Dietary fat falls into one of three main categories: “good” unsaturated fat, “bad” saturated fat, and "evil" trans-fat. Unsaturated are necessary and beneficial to our health, while the bad kind can accumulate and lead to a multitude of health problems. Unsaturated dietary fats can be found in two major forms: monounsaturated and polyunsaturated fats. These can be found in a variety of plant and animal sources. An important type of polyunsaturated fats are known as Omega-3 fats. We cannot produce these fats ourselves, and must source them from the foods we eat. Foods that contain high amounts of monounsaturated fats include olive, peanut, and canola oils, avocados, nuts and seeds. Foods that contain high amounts of polyunsaturated fats include sunflower, corn, soybean, and flaxseed oils, walnuts, flax seed, and fish. More avocado, you say? No problem!
TRUTH: Not All Fat is Created Equal
Alright, now let's tackle the dark side of fat. Saturated fats are found in primarily in animal sources, and a few plant sources like coconut oil. In excess, fat from this category can lead to higher LDL cholesterol levels, high triglyceride levels, and put you at risk for cardiovascular diseases. Sources of saturated fat include: red meat, butter, full-or reduced fat dairy products. While not found in nature, trans fats were formulated to increase shelf life of packaged foods, along with making them taste better.
Trans-fat is found in fried foods, commercial baked goods, donuts, and pastries. Similar to saturated fat, trans-fat is known to increase your risk for developing heart disease, along with raising cholesterol and triglyceride levels. While less common these days, manufacturers are allowed to list 0g trans-fat on a nutrition label, as long as the item contains less than 0.5g or less per serving. Check the ingredients list and look for the words “partially hydrogenated”. If it’s on the list, the product contains trans-fat!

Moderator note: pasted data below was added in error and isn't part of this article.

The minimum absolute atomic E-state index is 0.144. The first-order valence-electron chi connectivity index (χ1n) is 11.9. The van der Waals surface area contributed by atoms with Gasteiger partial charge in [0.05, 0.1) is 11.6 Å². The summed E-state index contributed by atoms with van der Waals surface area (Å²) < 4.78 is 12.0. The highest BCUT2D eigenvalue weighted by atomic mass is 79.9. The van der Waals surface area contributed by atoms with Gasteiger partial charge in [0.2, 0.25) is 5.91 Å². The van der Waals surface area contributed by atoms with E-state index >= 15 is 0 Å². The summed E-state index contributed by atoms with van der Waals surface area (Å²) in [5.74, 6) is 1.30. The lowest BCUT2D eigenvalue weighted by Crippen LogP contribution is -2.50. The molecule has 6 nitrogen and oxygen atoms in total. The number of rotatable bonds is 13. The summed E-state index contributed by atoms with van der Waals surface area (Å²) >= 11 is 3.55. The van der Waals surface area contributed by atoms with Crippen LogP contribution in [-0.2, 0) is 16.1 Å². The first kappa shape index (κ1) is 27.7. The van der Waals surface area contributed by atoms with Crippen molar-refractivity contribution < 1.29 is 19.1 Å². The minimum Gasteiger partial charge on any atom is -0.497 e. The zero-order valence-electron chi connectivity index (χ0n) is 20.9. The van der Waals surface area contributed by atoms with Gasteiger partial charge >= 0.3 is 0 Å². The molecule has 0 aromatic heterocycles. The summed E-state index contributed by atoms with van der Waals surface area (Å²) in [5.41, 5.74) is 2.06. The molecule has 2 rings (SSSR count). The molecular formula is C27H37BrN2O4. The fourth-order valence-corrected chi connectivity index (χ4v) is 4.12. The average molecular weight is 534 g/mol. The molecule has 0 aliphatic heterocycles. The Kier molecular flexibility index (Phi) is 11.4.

MYTH: Eggs Are Bad For Your Health
Eggs have been demonized in the past because they contain a large amount of cholesterol, which was believed to increase the risk of heart disease. The truth is that despite their high content, eggs don't have much of an effect on your "bad" LDL cholesterol levels. Eggs contain almost every essential vitamin and mineral our bodies need to function. In particular, eggs are a great source of choline- a nutrient important for brain health.
The Bottom Line
When adhering to a healthy diet, it's important to remember that each type of food gives you a different amount of energy. Your body processes each of these foods differently, and you must achieve the right mix of nutrients to sustain a healthy body weight. Too often, we reduce or eliminate specific food groups in attempt to lose weight. In reality, all we have to do is include more high quality and less low quality sources from each food category. While finding balance isn't easy, setting your mind to make one small improvement each day will eventually lead to big results!
Gal Shua-Haim is a registered dietitian and recipe developer. She has an all foods fit approach when it comes to nutrition. Her overall goal is to simplify your life in the kitchen by showing you that eating healthy can be easy without compromising taste.